Attention Deficit Hyperactivity Disorder Is Both Under and Over Diagnosed, Study Suggests

    http://www.sciencedaily.com/releases/2012/10/121019141124.htm

    A substantial number of children being treated for ADHD may not have the disorder, while many children who do have the symptoms are going untreated, according to the 10-year Project to Learn about ADHD in Youth (PLAY) study funded by the National Center on Birth Defects and Developmental Disabilities of the Centers of Disease Control and Prevention.

    "Childhood ADHD is a major public health problem. Many studies rely on parent reporting of an ADHD diagnosis, which is a function of both the child's access to care in order to be diagnosed, and the parent's perception that there is a problem," said Robert McKeown, of the University of South Carolina's Arnold School of Public Health, who led the South Carolina portion of the study............

    The study, conducted between 2002-2012, was a collaborative research project with the University of South Carolina's Arnold School and School of Medicine and the University of Oklahoma's Health Sciences Center.........

    "The findings of our study suggest that a fair number of children are being treated who do not meet case criteria and that there are children who do meet criteria but are not being treated," McKeown said. "ADHD is not a snap diagnosis. It requires data from several sources and across several domains and considerable expertise to diagnose accurately and differentiate from other possible problems."

    Children and adolescents with ADHD also were found to have high rates of other disorders, including oppositional defiant disorder and conduct disorder. They also were more likely to engage in risky or impulsive behaviors, he said..............more at link.....
     
  5. ebonydarkness

    ebonydarkness Member

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    I personally had a horrific experience with psychiatric "help." The antidepressants I've been prescribed had terrible side effects, including ones that landed me in the emergency room. I feel like my future is destroyed because of the havoc the medication wreaked on my ability to function as a student. I decided to blindly complain to a doctor about my traumatic past. The doctor just prescribed some SSRIs and SRNIs to shut me up. And when I had such severe side effects such as vomiting, nausea, fainting, distended gallbladder, weight loss, etc., I was basically blamed for them. Totally unsympathetic. I was kept getting told the side effects would go away in a few weeks but they never did. By simply seeking help for all the abuse I've already been put through, I only made everything much worse. Ironic, eh?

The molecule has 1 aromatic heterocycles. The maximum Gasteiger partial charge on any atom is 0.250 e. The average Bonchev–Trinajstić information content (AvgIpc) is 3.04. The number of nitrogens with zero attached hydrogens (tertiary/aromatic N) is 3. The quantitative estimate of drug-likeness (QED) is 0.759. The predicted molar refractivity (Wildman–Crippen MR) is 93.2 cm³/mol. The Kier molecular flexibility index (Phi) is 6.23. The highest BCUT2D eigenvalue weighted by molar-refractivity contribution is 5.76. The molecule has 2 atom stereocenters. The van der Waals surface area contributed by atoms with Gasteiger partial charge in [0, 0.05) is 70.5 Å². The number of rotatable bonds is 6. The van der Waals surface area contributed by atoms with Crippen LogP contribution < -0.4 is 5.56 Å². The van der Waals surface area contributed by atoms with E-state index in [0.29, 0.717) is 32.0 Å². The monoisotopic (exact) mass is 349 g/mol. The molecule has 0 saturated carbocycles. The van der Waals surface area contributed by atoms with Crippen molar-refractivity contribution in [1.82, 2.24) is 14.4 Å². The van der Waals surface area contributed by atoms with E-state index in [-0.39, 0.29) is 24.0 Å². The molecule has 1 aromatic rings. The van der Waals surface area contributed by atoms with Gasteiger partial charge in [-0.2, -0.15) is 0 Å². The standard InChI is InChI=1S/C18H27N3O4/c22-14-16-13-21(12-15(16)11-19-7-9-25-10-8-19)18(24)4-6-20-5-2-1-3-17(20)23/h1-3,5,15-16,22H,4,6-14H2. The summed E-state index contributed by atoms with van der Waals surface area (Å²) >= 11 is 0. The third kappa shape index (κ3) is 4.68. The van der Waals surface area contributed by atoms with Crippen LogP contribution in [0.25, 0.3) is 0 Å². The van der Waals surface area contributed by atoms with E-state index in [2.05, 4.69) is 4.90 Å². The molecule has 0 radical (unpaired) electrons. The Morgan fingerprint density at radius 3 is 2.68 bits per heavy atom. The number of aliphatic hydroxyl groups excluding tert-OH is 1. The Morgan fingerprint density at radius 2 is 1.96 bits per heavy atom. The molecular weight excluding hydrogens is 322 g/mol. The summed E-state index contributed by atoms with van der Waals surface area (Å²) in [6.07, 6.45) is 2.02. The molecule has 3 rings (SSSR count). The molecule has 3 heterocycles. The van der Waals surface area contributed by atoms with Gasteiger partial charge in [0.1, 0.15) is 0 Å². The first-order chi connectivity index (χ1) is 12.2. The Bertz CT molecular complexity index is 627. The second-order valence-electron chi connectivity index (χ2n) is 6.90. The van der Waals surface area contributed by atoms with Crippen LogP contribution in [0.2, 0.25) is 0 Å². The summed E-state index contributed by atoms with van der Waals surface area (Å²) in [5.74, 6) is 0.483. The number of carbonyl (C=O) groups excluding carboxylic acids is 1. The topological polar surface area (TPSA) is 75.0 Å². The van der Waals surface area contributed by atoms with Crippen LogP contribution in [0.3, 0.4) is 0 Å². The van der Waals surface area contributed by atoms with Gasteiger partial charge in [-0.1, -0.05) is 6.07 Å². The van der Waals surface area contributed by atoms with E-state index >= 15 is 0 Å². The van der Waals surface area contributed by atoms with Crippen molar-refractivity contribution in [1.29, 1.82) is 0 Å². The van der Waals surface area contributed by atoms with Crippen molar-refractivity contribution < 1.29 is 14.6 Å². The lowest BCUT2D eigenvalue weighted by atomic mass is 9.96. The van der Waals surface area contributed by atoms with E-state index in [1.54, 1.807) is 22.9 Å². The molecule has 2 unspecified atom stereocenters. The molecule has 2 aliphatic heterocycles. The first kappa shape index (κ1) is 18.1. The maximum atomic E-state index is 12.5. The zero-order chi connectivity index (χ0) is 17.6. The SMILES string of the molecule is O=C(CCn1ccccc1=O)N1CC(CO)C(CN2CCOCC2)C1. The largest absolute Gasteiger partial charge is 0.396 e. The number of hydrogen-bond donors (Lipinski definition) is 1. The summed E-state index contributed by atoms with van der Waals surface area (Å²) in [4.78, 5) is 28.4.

Yes, mental illness is way over-diagnosed. I blame the greed of Big Pharma and how it lures in vulnerable, gullible souls like mine, who only wanted to improve their situation, but only resulted in the opposite. I suppose there are people who have had positive experiences with psychiatry but I cannot relate to them.
     
  6. txsvicki

    txsvicki Active Member

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    I think anxiety and milder depression due to life's problems may be over diagnosed and medication given, but not other mental problems. Women have always been labeled as mental when having unexplained symptoms, and that probaby hasn't changed lately.
     
  7. Skagirl

    Skagirl New Member

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    I believe some people honestly have issues within them that they need medication to balance themselves. I also think some people need meds to block out the bad stuff so they can start dealing with it without all the emotions getting in the way(initially).